I do believe that would be a splendid idea indeed.
REPEAT: not happening anytime soon:
Everybody wants rolling releases in theory. I personally would settle for longer release cycles with more noticeable changes between releases. And if I could always have the latest version of end user applications no matter what release i'm using that would be great. I don't see why you should have to upgrade the entire os just to have the latest version of applications. Keep mission critical stuff static but keep stuff like firefox always up to date. Heck it doesn't even have to be 100% up to date you can have a testing repo like in arch and if an application makes it two weeks or so without incident push it to everyone. And come up with an easy to use package rollback system and it's almost perfect. If my browser has a minor annoying bug i'll live with it but if xorg breaks there goes my entire day. I don't believe that there has to be a compromise between having a stable system and having new versions of end user applications.
Whoever came up with the phrase "There is no such thing as a stupid question" obviously never had the internet.
I like mamamia88's suggestions.
For now, I use LTS releases with backports and PPA's for the apps I want current, when I can. Ubuntu is great for that.
One Psychiatrist's Definition of Insanity: Knowing what one should do and doing differently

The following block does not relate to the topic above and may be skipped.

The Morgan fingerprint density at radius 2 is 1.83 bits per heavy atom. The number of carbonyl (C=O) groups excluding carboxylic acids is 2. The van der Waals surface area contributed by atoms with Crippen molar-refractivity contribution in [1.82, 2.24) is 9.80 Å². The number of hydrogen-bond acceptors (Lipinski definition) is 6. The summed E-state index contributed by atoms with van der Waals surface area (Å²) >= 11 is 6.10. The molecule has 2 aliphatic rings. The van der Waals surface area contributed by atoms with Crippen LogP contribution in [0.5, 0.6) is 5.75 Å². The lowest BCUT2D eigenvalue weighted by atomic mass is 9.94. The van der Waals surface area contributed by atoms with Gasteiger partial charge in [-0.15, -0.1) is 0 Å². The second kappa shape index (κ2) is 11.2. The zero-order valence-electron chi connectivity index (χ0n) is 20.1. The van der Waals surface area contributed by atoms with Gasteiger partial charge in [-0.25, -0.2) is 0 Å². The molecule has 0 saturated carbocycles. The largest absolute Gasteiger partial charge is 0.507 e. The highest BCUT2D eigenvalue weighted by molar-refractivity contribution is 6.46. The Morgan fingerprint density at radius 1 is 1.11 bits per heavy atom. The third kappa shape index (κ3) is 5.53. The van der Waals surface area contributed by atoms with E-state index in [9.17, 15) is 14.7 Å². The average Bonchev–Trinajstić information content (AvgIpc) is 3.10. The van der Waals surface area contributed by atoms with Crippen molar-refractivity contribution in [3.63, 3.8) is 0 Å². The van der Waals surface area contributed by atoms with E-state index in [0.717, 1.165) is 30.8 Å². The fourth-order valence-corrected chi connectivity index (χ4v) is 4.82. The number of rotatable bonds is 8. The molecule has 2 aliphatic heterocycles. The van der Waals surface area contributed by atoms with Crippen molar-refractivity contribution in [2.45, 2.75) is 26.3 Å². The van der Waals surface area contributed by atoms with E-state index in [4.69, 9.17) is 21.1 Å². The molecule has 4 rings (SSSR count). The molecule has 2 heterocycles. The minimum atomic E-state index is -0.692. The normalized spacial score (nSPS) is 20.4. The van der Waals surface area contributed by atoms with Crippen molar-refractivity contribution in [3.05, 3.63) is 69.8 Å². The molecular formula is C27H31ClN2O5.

Backup Your System!
Using windows OS most at work, didn't have any sense about rolling releases. Looking at the post through the links above, seems it has much more advantages over disadvantages.
Hope it to be applied.
I like the idea of having an yearly release, that still provides updates to user packages throughout the year, but the core system stays stable.
I have used a few rolling release distros, and it is great not having to re-install or do a huge upgrade every 6 months, but things tend to break, and you end up having to re-install anyways lol.
If they can keep it stable and be a rolling release that would be great, but I can't see it. They would end up having a rolling release on a separate branch, and still have to provide the 6 months release for people and companies that need a stable desktop OS.
Do you folks like coffee?
People tend to over-estimate the demand for rolling-release distros, but the fact is that stable-release distros (Ubuntu, Debian, Fedora, Slackware, Red Hat, CentOS, etc.) are consistently more popular by a wide margin (especially at the "enterprise" level). Most users who think they want rolling release would in truth be better served by LTS plus a few PPA's for their most-used applications, IMNSHO.
"I believe humans get a lot done, not because we're smart, but because we have thumbs so we can make coffee." --Flash Rosenberg